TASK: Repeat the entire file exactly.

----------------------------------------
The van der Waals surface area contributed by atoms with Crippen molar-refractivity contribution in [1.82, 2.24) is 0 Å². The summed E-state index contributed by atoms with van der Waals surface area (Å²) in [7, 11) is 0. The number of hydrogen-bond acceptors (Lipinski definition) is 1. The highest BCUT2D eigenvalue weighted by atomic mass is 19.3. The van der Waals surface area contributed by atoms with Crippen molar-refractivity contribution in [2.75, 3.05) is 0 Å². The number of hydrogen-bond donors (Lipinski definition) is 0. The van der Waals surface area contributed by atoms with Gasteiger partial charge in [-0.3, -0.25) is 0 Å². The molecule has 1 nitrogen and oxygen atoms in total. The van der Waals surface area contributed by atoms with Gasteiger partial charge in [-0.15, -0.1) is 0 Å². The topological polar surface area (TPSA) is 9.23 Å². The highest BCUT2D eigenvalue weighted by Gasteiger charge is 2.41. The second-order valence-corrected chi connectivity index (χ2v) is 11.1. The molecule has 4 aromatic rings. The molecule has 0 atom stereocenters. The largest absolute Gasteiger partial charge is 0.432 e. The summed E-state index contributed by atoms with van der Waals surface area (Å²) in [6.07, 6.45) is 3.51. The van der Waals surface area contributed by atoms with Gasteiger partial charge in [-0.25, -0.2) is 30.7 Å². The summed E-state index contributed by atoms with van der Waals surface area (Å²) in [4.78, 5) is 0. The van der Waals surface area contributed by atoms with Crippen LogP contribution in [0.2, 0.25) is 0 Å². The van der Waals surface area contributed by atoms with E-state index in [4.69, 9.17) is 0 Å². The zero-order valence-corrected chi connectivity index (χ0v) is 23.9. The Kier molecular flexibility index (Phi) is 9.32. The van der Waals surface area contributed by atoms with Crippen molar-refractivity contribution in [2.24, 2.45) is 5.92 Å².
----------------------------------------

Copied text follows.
The van der Waals surface area contributed by atoms with Crippen molar-refractivity contribution in [1.82, 2.24) is 0 Å². The summed E-state index contributed by atoms with van der Waals surface area (Å²) in [7, 11) is 0. The number of hydrogen-bond acceptors (Lipinski definition) is 1. The highest BCUT2D eigenvalue weighted by atomic mass is 19.3. The van der Waals surface area contributed by atoms with Crippen molar-refractivity contribution in [2.75, 3.05) is 0 Å². The number of hydrogen-bond donors (Lipinski definition) is 0. The van der Waals surface area contributed by atoms with Gasteiger partial charge in [-0.3, -0.25) is 0 Å². The molecule has 1 nitrogen and oxygen atoms in total. The van der Waals surface area contributed by atoms with Gasteiger partial charge in [-0.15, -0.1) is 0 Å². The topological polar surface area (TPSA) is 9.23 Å². The highest BCUT2D eigenvalue weighted by Gasteiger charge is 2.41. The second-order valence-corrected chi connectivity index (χ2v) is 11.1. The molecule has 4 aromatic rings. The molecule has 0 atom stereocenters. The largest absolute Gasteiger partial charge is 0.432 e. The summed E-state index contributed by atoms with van der Waals surface area (Å²) in [6.07, 6.45) is 3.51. The van der Waals surface area contributed by atoms with Gasteiger partial charge in [-0.25, -0.2) is 30.7 Å². The summed E-state index contributed by atoms with van der Waals surface area (Å²) in [4.78, 5) is 0. The van der Waals surface area contributed by atoms with Crippen LogP contribution in [0.2, 0.25) is 0 Å². The van der Waals surface area contributed by atoms with E-state index in [4.69, 9.17) is 0 Å². The zero-order valence-corrected chi connectivity index (χ0v) is 23.9. The Kier molecular flexibility index (Phi) is 9.32. The van der Waals surface area contributed by atoms with Crippen molar-refractivity contribution in [2.24, 2.45) is 5.92 Å².